Iran Hardliners careful On Vienna Nuclear Talks

Nearly five months after hardliner Ebrahim Raisi was elected president of Iran, the Islamic republic and western powers have finally agreed a date on which to begin again stalled talks in Vienna about reviving the nuclear deal.

But days after last week’s announcement of the November 29 talks, Iranian officials voiced serious doubts that negotiations with representatives from the UK, France, Germany, Russia and China over a deal that US president Donald Trump abandoned in 2018 would deliver much.

While US and European officials say they were close to reaching agreement with Raisi’s moderate predecessor, Hassan Rouhani, the hardliners that now rule Tehran have made clear that they do not expect much progress.

“Holding nuclear talks is not our top priority as Iran’s new strategy is not to count on the JCPOA [nuclear deal] any more and not to invest in something that has failed once,” a regime insider close to hardliners said.

“The other side will come to the talks and tell Iran ‘you are a bad boy’. Iran, which is committed to diplomacy and negotiations, will calmly respond by putting its wish list on the table, which the US will probably find to be too costly and unacceptable.”

Under the 2015 deal, Iran agreed to curb its nuclear activities in return for the lifting of international sanctions. Trump then accused Iran of violating the spirit of the deal by being “the leading state sponsor of terror” and pursuing an ambitious ballistic missile programme. He imposed crippling sanctions on the country, which keep in place.

The new Iranian president believes that the country’s economy can thrive, already with sanctions, by boosting domestic production and boosting trade relationships with neighbouring countries. And the Islamic regime, which has expanded its uranium enrichment activities after the US reimposed sanctions, is not convinced by US President Joe Biden’s promises that Washington will return to the deal provided Iran also returns to complete compliance.

With Iran concerned about a possible return of Trump to strength in the 2024 US election, Iranian authorities have asked for a “guarantee” from Biden that a future US government will not abandon the agreement.

Iran’s foreign minister Hossein Amirabdollahian has also suggested the US could release $10bn of Iran’s money frozen in overseas edges as a goodwill gesture and a first step, conditions that the republic may put forward in this month’s talks.

Iran’s foreign minister Hossein Amirabdollahian has suggested the US could release $10bn of Iran’s money frozen in overseas edges as a goodwill gesture © Kremlin/dpa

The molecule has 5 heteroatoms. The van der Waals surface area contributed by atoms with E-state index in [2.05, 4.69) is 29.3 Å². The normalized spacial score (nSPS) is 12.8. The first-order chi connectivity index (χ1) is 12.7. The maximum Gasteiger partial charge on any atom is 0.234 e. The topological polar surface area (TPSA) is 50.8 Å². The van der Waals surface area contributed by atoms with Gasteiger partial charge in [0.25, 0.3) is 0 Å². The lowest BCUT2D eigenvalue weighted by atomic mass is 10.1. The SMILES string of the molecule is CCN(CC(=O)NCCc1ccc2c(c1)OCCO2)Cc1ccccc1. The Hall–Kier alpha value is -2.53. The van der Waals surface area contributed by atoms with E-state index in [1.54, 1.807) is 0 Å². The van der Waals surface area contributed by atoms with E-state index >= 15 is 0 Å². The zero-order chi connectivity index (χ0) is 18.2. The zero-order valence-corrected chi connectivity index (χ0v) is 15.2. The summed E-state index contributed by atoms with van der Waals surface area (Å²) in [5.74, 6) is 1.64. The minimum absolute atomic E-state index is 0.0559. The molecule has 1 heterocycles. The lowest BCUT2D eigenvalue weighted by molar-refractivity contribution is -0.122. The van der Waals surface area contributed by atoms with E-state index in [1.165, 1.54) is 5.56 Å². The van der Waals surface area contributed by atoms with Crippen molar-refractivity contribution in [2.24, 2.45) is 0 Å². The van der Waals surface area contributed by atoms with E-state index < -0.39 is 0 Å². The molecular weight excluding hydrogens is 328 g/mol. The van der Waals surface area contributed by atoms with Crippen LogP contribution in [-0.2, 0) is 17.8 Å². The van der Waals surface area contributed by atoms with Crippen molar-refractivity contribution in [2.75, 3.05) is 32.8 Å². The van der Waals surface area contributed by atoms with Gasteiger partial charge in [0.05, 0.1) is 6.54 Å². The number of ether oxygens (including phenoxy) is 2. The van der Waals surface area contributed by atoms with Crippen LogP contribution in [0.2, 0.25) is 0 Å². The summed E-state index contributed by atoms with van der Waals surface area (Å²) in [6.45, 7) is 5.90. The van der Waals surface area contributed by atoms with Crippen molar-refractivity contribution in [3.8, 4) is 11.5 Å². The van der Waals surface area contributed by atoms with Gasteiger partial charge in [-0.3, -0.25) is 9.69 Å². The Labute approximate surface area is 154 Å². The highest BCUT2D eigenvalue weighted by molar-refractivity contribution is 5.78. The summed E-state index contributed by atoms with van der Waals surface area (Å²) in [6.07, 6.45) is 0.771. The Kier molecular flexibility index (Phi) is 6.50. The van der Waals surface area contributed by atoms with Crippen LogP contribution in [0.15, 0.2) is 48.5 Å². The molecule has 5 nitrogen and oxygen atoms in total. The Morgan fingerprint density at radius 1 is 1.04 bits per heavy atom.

“The US president, who has not much authority, is not ready to give guarantees,” Ali Shamkhani, Iran’s top security official, said last Wednesday. “If the current situation does not change, the consequence of [November] talks is clear from now.”

Hardliners question Biden’s ability to follow by. “Biden is ineffective and cannot provide domestically to strike a deal with Iran,” said the insider. “Can he release Iran’s money with so much opposition [to Iran] in the Congress and Senate? The answer is No.”

In past rounds, the EU has chaired Joint Commission meetings in the basement of a luxury hotel in Vienna and led shuttle diplomacy between Iranian envoys and a US delegation in a nearby hotel. This is doubtful to change. Washington’s special envoy on Iran, Rob Malley, will go to Vienna for the talks, but he is not expected to participate directly in them.

“Iran will negotiate with the US only if we see a real change of approach,” a second Iranian insider additional. “But considering all the political obstacles in Iran and the US, no talks with the US and no deal are foreseen for the foreseeable future.”

The EU is also careful about the possible for substantial breakthroughs. But bloc officials stress that simply securing a commitment to restart talks is already an achievement. “We’re not talking about talking any more, and that is a good thing,” said a senior EU diplomat. “We will truly be back around the table.”

In a sign of how tough the talks might be, France, the UK and Germany — alongside the US — last month blamed Iran for rapidly advancing its nuclear programme and restricting monitoring efforts by the International Atomic Energy Agency that are “jeopardiz[ing] the possibility of a return to the JCPOA”.

Progress, the four countries said, “will only be possible if Iran changes course . . . That is the only sure way to avoid a dangerous escalation, which is not in any country’s interest.”

Ali Vaez, Iran director at the International Crisis Group, said there was a risk the new Iranian team led by deputy foreign minister Ali Bagheri Kani would focus on historical grievances instead of making real progress on remarkable a deal.

“I don’t think anybody wants to pull the plug on these negotiations prematurely. But . . . if Iran’s position is absolutely intransigent, then there’s no point in wasting time because of the speed with which Iran’s nuclear programme is growing by the day,” said Vaez.

Western analysts warn that hope for concluding a deal will decrease if talks drag out into the new year. Ned Price, spokesperson for the US Department of State, said on Wednesday last week the US nevertheless believed it remained possible “to quickly reach and implement an understanding on a mutual return to compliance with the [2015 nuclear pact]”, but that at some point, Iran’s advancements would make returning to the deal “not worth it as a proposition for United States and our partners”.

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